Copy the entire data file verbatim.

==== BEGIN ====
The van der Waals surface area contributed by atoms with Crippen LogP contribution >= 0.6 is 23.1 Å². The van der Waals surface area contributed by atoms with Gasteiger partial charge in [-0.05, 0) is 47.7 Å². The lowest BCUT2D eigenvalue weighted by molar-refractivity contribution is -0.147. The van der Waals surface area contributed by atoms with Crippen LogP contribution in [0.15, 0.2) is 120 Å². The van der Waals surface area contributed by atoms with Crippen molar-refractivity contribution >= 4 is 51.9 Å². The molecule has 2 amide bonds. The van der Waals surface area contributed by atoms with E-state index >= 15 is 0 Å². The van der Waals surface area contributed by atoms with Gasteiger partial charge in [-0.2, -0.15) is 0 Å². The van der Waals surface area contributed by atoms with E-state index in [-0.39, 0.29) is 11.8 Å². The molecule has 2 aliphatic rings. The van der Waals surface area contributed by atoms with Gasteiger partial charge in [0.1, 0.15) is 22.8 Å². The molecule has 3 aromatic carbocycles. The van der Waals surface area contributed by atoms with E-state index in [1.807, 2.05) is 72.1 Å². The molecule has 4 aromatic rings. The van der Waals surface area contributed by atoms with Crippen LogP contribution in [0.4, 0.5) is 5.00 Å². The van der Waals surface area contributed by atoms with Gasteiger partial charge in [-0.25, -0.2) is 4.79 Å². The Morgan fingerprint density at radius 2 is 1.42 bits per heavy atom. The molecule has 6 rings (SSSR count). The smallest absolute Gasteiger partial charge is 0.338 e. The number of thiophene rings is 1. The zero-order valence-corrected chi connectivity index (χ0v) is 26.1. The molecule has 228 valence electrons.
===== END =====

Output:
The van der Waals surface area contributed by atoms with Crippen LogP contribution >= 0.6 is 23.1 Å². The van der Waals surface area contributed by atoms with Gasteiger partial charge in [-0.05, 0) is 47.7 Å². The lowest BCUT2D eigenvalue weighted by molar-refractivity contribution is -0.147. The van der Waals surface area contributed by atoms with Crippen LogP contribution in [0.15, 0.2) is 120 Å². The van der Waals surface area contributed by atoms with Crippen molar-refractivity contribution >= 4 is 51.9 Å². The molecule has 2 amide bonds. The van der Waals surface area contributed by atoms with E-state index >= 15 is 0 Å². The van der Waals surface area contributed by atoms with Gasteiger partial charge in [-0.2, -0.15) is 0 Å². The van der Waals surface area contributed by atoms with E-state index in [-0.39, 0.29) is 11.8 Å². The molecule has 2 aliphatic rings. The van der Waals surface area contributed by atoms with Gasteiger partial charge in [0.1, 0.15) is 22.8 Å². The molecule has 3 aromatic carbocycles. The van der Waals surface area contributed by atoms with E-state index in [1.807, 2.05) is 72.1 Å². The molecule has 4 aromatic rings. The van der Waals surface area contributed by atoms with Crippen LogP contribution in [0.4, 0.5) is 5.00 Å². The van der Waals surface area contributed by atoms with Gasteiger partial charge in [-0.25, -0.2) is 4.79 Å². The Morgan fingerprint density at radius 2 is 1.42 bits per heavy atom. The molecule has 6 rings (SSSR count). The smallest absolute Gasteiger partial charge is 0.338 e. The number of thiophene rings is 1. The zero-order valence-corrected chi connectivity index (χ0v) is 26.1. The molecule has 228 valence electrons.